Just as advisors are being asked to do it all for clients in general, they are being asked to do it all on social media, experts say.
The plus side? “There’s the power [social media] can have to help you make a difference with retail investors as clients plan for retirement, get kids through school, etc.,” said John Maurello, head of the Securities Industry and Financial Markets Association’s private client group. “And social media fits so nicely into the fabric of helping investors fulfill their financial goals.”
Believe it or not, Keith Watts, head of Facebook’s financial services business unit, says this work makes the industry “sexy.”
“The work you do is so personal,” he said during a panel discussion at SIFMA’s Social Media Seminar on Thursday in San Francisco. “Your role is to talk people through the emotional value you bring to their lives.”
What Your Peers Are Reading
The audience comprised about 150 broker-dealer executives, marketers, regulators and others.
Social Steps to Follow
The first expert to break down the best social media strategies for firms and advisors at the SIFMA event was Hearsay Social CEO Clara Shih, who also serves on the board of Starbucks.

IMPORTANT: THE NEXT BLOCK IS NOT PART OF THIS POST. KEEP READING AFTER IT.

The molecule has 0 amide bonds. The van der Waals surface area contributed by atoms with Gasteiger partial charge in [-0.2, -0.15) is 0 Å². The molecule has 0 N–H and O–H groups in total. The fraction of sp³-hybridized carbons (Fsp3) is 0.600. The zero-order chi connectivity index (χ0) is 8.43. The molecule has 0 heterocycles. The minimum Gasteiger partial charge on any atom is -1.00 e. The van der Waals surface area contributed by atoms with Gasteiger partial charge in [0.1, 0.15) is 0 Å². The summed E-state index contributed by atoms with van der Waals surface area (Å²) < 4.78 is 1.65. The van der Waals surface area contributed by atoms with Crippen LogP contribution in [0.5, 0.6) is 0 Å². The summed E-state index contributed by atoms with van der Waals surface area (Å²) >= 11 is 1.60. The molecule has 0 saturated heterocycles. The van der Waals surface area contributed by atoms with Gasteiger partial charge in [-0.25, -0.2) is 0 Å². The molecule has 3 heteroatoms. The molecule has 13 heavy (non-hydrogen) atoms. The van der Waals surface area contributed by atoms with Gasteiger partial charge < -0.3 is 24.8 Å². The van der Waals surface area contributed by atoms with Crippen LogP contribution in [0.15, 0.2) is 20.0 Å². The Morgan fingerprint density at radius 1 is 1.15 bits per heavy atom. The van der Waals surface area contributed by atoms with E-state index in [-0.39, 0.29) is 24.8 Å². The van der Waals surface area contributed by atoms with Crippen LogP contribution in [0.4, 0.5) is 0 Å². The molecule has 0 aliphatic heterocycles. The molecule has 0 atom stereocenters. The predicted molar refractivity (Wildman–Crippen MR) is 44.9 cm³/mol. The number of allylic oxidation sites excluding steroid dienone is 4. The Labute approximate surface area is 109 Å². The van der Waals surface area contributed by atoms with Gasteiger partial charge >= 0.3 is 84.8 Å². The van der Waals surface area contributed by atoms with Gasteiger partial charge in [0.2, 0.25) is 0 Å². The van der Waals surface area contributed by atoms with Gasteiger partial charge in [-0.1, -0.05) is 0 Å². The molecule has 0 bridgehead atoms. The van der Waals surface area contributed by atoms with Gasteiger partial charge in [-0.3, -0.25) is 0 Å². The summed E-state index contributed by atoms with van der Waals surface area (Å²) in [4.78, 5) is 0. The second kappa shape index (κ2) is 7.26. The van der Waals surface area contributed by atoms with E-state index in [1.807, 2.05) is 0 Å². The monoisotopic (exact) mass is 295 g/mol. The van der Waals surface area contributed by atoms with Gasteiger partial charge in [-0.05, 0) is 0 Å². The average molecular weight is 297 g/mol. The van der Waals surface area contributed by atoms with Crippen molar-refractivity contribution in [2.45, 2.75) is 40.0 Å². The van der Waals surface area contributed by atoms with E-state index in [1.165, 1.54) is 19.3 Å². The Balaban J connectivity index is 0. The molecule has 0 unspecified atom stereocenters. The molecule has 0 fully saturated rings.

Her tips: Be “findable” online. Grow your network. Hear or listen to clients and prospects, “so you can tailor your message.” This means “going from manual and cold to automated and warm,” she says. Next, say and tell — succinctly and in way that establishes your credibility.
“People don’t want to read 20-page white papers,” Shih said. “They like 140-character messages that tease” and link to this information.
The popularity of Amazon, she adds, means “we want highly personalized [online] interaction. All ultrahigh-net-worth and mass-affluent investors want communication that is just for them from a real human being.”
And these social-media communications have to be “on their terms, not just 8-5 but any time on any device — omni channel,” Shih said. “Online signals lead to offline conversations.”